BOSTON — The Tampa Bay Rays needed a strong pitching performance to avoid a four-game sweep by the hot-hitting Boston Red Sox.
They got it from James Shields.
Shields allowed four hits — all singles — in 8 1-3 innings, and the Rays beat Boston 1-0 Monday after being outscored 31-11 by the Red Sox in the previous three games.
“It was my job to stop the bleeding,” Shields said. “We had a rough three games and they were hot. They were swinging the bats pretty well.”
Boston had a chance to tie it in the ninth when Shields (2-0) left after walking Dustin Pedroia.
Fernando Rodney got his fourth save in four opportunities when he retired Adrian Gonzalez on a groundout that sent Pedroia to second, walked David Ortiz intentionally, then got Cody Ross on a called third strike. Ross slammed his helmet and argued with home-plate umpire Larry Vanover that the last two pitches should have been balls.
“To me it’s unacceptable,” Ross said. “If I’m up there striking out every at-bat, I’m going to get benched. They are not accountable.”
The only run came when Daniel Bard (0-2) walked Evan Longoria on four pitches with the bases loaded in the seventh.
The traditional Patriots’ Day home game began at 11:04 a.m. The holiday observed in Massachusetts and Maine marks Paul Revere’s ride and the battles of Lexington and Concord in 1775.
“We absolutely needed something like that today. James did not disappoint,” Rays manager Joe Maddon said. “I really liked the bounce back (at) 11 o’clock in the morning. After losing three games in a row here, a lot of teams would give up at that point. Our guys didn’t.”
The loss was Bobby Valentine’s first at Fenway Park as Boston’s manager. Fans booed when he went back to the dugout after lifting Bard for Justin Thomas following the run-scoring walk. Bard also walked the previous batter, Carlos Pena, on four pitches.
“It was the wrong decision, obviously,” Valentine said. “I wanted to let him know right there that I thought he could get himself out of a jam.”
The boos likely were prompted by an interview aired on WHDH-TV Sunday night in which Valentine questioned Kevin Youkilis’ commitment to the game. He apologized to his third baseman, a fan favorite, on Monday. Valentine had said he didn’t think Youkilis was “as physically or emotionally into the game.”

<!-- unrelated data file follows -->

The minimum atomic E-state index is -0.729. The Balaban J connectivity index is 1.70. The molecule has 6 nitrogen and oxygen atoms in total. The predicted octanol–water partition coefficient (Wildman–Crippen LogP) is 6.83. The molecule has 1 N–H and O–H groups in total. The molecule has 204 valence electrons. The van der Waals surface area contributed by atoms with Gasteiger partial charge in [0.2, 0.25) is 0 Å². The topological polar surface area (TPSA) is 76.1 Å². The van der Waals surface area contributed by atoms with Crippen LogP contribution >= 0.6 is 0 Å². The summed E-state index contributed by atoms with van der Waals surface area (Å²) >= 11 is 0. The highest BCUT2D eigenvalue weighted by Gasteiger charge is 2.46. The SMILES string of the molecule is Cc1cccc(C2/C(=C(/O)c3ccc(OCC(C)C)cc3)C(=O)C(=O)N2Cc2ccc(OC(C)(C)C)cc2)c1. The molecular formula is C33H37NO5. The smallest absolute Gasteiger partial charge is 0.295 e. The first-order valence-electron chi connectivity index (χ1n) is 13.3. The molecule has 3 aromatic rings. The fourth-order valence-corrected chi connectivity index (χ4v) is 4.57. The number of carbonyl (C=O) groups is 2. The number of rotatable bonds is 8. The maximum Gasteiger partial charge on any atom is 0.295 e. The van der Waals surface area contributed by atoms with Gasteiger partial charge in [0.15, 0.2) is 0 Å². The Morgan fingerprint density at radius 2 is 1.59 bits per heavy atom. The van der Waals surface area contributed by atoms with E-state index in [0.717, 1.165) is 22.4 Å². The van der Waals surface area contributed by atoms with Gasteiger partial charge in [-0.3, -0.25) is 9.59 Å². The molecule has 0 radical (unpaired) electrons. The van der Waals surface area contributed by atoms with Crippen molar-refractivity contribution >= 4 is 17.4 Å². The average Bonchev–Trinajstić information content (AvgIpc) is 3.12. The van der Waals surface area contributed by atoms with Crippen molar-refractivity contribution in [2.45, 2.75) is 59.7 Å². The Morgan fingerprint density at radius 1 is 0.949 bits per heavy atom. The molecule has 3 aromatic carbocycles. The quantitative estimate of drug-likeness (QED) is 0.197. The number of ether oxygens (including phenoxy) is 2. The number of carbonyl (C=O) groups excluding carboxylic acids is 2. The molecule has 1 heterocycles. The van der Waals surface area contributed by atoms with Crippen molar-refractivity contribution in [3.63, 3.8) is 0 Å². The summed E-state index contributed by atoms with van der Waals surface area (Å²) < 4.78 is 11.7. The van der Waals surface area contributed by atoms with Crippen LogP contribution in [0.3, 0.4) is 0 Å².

Maddon got his 500th win as a manager, all with Tampa Bay, as the Rays stopped a four-game losing streak.
“I just happen to be the steward of this group,” he said. “Better baseball players make you a lot smarter manager.”
Shields retired the first four batters before Ross’ broken-bat single off the pitcher’s glove. The next six Red Sox made outs before Gonzalez singled to left. He was erased on a double-play grounder in the fourth.
Shields walked Nick Punto with two outs in the fifth, allowed singles to Pedroia in the sixth and Ross in the seventh and walked Pedroia in the ninth.
Bard gave up three hits through six innings and set down the first two batters in the seventh. Then he lost his control.
Sean Rodriguez walked, Desmond Jennings singled and Pena walked, loading the bases. Pitching coach Bob McClure visited Bard and left him in the game. The move backfired as Bard walked Longoria with his 111th pitch. That’s when Valentine went to the mound to lift Bard and was booed on the walk back.
“Mac came out and said, ‘Do you want this guy?’ I wanted him,” said Bard, a converted reliever making his second major-league start. “In hindsight, probably I was tired.”
Thomas ended the threat by retiring Luke Scott on a fly to right.
NOTES: Republican presidential candidate Mitt Romney attended the game. He chatted with New England Patriots owner Robert Kraft … Youkilis sat out the game with a minor groin injury. … In 1968, the Red Sox began the tradition of playing a single game with a morning start on Patriots’ Day. The Rays are 3-0 in those games. … Ryan Sweeney was 0 for 3 after hitting safely in the other seven games he played for Boston.